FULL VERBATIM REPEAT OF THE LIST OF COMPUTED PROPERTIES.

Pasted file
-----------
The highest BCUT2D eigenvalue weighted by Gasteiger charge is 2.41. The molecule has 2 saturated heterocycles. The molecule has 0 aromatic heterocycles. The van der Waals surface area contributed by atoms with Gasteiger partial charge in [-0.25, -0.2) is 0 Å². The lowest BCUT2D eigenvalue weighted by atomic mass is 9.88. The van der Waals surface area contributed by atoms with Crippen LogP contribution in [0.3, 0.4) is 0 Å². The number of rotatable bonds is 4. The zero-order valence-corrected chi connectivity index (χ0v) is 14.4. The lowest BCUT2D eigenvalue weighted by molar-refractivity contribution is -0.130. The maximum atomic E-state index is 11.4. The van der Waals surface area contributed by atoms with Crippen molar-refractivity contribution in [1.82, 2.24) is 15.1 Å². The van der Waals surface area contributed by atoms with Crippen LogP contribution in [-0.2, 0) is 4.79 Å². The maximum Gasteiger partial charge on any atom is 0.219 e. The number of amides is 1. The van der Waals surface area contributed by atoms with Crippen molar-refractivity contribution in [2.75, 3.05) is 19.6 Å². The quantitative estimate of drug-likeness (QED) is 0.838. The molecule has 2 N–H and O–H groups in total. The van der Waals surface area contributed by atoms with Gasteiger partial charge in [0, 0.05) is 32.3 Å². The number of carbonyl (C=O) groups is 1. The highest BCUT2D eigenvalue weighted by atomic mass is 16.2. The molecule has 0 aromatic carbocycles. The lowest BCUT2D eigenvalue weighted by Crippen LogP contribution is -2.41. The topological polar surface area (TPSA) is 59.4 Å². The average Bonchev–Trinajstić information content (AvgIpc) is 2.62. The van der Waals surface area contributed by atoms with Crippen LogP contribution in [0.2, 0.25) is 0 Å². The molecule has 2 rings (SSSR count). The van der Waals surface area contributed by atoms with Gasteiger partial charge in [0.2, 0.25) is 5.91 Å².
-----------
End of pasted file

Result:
The highest BCUT2D eigenvalue weighted by Gasteiger charge is 2.41. The molecule has 2 saturated heterocycles. The molecule has 0 aromatic heterocycles. The van der Waals surface area contributed by atoms with Gasteiger partial charge in [-0.25, -0.2) is 0 Å². The lowest BCUT2D eigenvalue weighted by atomic mass is 9.88. The van der Waals surface area contributed by atoms with Crippen LogP contribution in [0.3, 0.4) is 0 Å². The number of rotatable bonds is 4. The zero-order valence-corrected chi connectivity index (χ0v) is 14.4. The lowest BCUT2D eigenvalue weighted by molar-refractivity contribution is -0.130. The maximum atomic E-state index is 11.4. The van der Waals surface area contributed by atoms with Crippen molar-refractivity contribution in [1.82, 2.24) is 15.1 Å². The van der Waals surface area contributed by atoms with Crippen LogP contribution in [-0.2, 0) is 4.79 Å². The maximum Gasteiger partial charge on any atom is 0.219 e. The number of amides is 1. The van der Waals surface area contributed by atoms with Crippen molar-refractivity contribution in [2.75, 3.05) is 19.6 Å². The quantitative estimate of drug-likeness (QED) is 0.838. The molecule has 2 N–H and O–H groups in total. The van der Waals surface area contributed by atoms with Gasteiger partial charge in [0, 0.05) is 32.3 Å². The number of carbonyl (C=O) groups is 1. The highest BCUT2D eigenvalue weighted by atomic mass is 16.2. The molecule has 0 aromatic carbocycles. The lowest BCUT2D eigenvalue weighted by Crippen LogP contribution is -2.41. The topological polar surface area (TPSA) is 59.4 Å². The average Bonchev–Trinajstić information content (AvgIpc) is 2.62. The van der Waals surface area contributed by atoms with Crippen LogP contribution in [0.2, 0.25) is 0 Å². The molecule has 2 rings (SSSR count). The van der Waals surface area contributed by atoms with Gasteiger partial charge in [0.2, 0.25) is 5.91 Å².